Let
be a Boolean function and let *m* be a
positive integer. *Barrington*, *Beigel* and *Rudich*
[2] gave the following definition:

Here denotes the smallest non-negative .

We are interested in the smallest degree of polynomials representing
*f* modulo *m*. Without loss of generality we may assume *P* is
multilinear (since *x*_{i}^{2}=*x*_{i} over ).

Let
denote the
*n*-variable OR-function:

Suppose that
the polynomial *P* weakly represents OR_{n} modulo a prime *p*. Without
loss of the generality we may assume that for
,

Then

1-*P*^{p-1}(1-*x*_{1},1-*x*_{2},...,1-*x*_{n})

is exactly the

Consequently, if the polynomial

*Tardos* and *Barrington* [9] proved that the same
conclusion holds if *p* is a prime power.

On the other hand, *Barrington, Beigel* and *Rudich*
[2] proved that the conclusion fails for composite moduli with at
least two distinct prime divisors:

For completeness, we reproduce here a short proof of this theorem.

**Proof.** Let *S*_{k}(*x*) denote the
elementary symmetric polynomial, *i.e.* the sum of all multilinear
monomials of degree *k*, formed from variables
*x*_{1},*x*_{2},...,*x*_{n}. For
,
the *weight* of *x* is defined as
.
If
,
then

Since the value of

**Proof.** We need to prove

This is immediate from the identity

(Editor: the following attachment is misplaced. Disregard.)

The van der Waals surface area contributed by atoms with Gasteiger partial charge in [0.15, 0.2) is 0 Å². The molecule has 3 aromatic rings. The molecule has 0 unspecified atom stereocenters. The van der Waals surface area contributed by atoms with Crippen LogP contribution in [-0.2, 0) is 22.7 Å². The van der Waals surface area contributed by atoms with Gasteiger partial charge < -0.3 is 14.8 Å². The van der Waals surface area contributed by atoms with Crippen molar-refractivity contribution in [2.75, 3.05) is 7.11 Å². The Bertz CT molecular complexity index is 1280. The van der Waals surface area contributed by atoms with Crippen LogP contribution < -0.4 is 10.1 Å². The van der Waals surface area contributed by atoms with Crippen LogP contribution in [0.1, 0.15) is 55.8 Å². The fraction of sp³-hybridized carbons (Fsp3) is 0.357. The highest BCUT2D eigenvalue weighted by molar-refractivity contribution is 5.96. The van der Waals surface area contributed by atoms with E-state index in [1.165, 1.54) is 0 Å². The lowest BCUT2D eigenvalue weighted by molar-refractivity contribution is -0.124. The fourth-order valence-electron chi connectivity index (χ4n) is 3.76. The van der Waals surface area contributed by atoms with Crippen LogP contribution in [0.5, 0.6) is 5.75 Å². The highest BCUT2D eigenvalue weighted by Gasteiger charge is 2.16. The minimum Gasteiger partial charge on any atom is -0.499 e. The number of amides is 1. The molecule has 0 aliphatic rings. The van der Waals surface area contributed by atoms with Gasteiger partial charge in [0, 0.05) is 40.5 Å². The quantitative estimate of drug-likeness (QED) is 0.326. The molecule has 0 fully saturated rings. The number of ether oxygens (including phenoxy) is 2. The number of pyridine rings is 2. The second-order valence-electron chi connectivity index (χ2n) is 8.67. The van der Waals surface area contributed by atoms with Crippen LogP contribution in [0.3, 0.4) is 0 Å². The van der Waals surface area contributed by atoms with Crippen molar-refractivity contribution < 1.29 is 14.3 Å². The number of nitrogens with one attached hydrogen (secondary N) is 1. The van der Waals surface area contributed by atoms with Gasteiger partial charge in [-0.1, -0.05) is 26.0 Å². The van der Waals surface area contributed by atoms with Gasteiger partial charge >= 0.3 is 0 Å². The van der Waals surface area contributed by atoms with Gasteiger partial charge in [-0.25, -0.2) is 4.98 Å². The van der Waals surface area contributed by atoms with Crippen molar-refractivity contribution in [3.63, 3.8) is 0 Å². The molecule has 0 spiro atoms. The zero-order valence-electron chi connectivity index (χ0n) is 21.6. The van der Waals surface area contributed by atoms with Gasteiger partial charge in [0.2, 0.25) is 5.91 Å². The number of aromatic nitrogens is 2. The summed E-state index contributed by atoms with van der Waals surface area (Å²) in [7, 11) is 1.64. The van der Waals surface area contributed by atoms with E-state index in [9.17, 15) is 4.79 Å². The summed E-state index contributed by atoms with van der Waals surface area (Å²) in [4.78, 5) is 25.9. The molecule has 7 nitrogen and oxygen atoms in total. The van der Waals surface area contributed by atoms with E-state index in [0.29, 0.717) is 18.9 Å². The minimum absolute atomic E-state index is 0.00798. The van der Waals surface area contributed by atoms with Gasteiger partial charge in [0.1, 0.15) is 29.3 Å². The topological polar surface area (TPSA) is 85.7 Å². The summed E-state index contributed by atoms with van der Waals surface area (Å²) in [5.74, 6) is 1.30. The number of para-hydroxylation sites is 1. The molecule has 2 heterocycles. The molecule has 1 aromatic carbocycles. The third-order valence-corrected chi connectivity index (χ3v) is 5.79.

and the elementary fact that for any ,

Now, for *i*=1,2,...,*r*, let *e*_{i} be the smallest integer that satisfies

We define, for *i*=1,2,...,*r*, the symmetric polynomial *G*_{i}(*x*) by

One can easily prove (using the binomial expansion of (1-1)

And now, by the Chinese Remainder Theorem, there exists a polynomial
*P* which satisfies

for

It is obvious that for ,
if
then there
exists an *i*, ,
such that
,
so
.
In
addition,
*P*(0,0,...,0)=0. Consequently, *P* weakly represents the OR
function for all inputs in
modulo *p*_{1}*p*_{2}...*p*_{r}. Since
*p*_{1}*p*_{2}...*p*_{r} is a divisor of *m*, if *P*(*x*) is not 0 modulo
*p*_{1}*p*_{2}...*p*_{r} then it is not 0 modulo *m*. Consequently, *P* weakly
represents the OR function for all inputs in
modulo *m*.

**Example.** Let *m*=6, and let

and

Then

weakly represents

**Proof: **

Let us consider first the easy case, when
.
Then the statement is
immediate from Lemma 2.3 and from the fact that polynomials
*G*_{i} not only represent, but compute the OR function for inputs of
weight less than *p*_{i}^{ei}.

In the general case, let us observe that *G*_{i} is either 0 or 1 modulo
*p*_{i} on .
Then we need the modulus-amplifying polynomials
*R*_{i} of degree
of *Beigel* and *Tarui* [3],
with the following properties:

and

Now, set
and construct *P*' by applying
the Chinese Remainder Theorem to the *G*'_{i}.